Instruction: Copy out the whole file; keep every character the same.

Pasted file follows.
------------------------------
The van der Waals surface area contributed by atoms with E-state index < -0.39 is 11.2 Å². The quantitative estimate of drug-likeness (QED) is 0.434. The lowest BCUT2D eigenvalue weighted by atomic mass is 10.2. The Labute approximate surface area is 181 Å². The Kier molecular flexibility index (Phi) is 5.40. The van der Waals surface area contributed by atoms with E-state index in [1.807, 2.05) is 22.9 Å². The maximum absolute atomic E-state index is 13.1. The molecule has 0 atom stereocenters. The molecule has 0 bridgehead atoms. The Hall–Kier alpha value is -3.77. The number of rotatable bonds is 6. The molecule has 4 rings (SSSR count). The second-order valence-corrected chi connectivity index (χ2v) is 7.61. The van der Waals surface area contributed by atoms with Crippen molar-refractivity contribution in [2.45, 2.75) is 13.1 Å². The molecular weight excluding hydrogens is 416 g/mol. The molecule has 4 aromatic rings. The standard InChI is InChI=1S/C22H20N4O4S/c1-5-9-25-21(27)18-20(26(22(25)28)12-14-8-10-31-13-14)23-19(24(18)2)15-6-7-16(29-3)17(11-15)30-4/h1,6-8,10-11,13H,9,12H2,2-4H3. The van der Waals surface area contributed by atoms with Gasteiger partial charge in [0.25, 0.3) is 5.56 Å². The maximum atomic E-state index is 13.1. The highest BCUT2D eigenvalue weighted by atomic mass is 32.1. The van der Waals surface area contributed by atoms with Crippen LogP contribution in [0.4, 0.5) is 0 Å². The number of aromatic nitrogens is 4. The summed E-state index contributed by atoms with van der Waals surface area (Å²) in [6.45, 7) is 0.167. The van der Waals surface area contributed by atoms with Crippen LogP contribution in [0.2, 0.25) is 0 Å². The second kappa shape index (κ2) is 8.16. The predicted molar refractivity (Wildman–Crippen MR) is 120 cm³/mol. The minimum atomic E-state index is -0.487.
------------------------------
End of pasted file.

The van der Waals surface area contributed by atoms with E-state index < -0.39 is 11.2 Å². The quantitative estimate of drug-likeness (QED) is 0.434. The lowest BCUT2D eigenvalue weighted by atomic mass is 10.2. The Labute approximate surface area is 181 Å². The Kier molecular flexibility index (Phi) is 5.40. The van der Waals surface area contributed by atoms with E-state index in [1.807, 2.05) is 22.9 Å². The maximum absolute atomic E-state index is 13.1. The molecule has 0 atom stereocenters. The molecule has 0 bridgehead atoms. The Hall–Kier alpha value is -3.77. The number of rotatable bonds is 6. The molecule has 4 rings (SSSR count). The second-order valence-corrected chi connectivity index (χ2v) is 7.61. The van der Waals surface area contributed by atoms with Crippen molar-refractivity contribution in [2.45, 2.75) is 13.1 Å². The molecular weight excluding hydrogens is 416 g/mol. The molecule has 4 aromatic rings. The standard InChI is InChI=1S/C22H20N4O4S/c1-5-9-25-21(27)18-20(26(22(25)28)12-14-8-10-31-13-14)23-19(24(18)2)15-6-7-16(29-3)17(11-15)30-4/h1,6-8,10-11,13H,9,12H2,2-4H3. The van der Waals surface area contributed by atoms with Gasteiger partial charge in [0.25, 0.3) is 5.56 Å². The maximum atomic E-state index is 13.1. The highest BCUT2D eigenvalue weighted by atomic mass is 32.1. The van der Waals surface area contributed by atoms with Crippen LogP contribution in [0.4, 0.5) is 0 Å². The number of aromatic nitrogens is 4. The summed E-state index contributed by atoms with van der Waals surface area (Å²) in [6.45, 7) is 0.167. The van der Waals surface area contributed by atoms with Crippen LogP contribution in [0.2, 0.25) is 0 Å². The second kappa shape index (κ2) is 8.16. The predicted molar refractivity (Wildman–Crippen MR) is 120 cm³/mol. The minimum atomic E-state index is -0.487.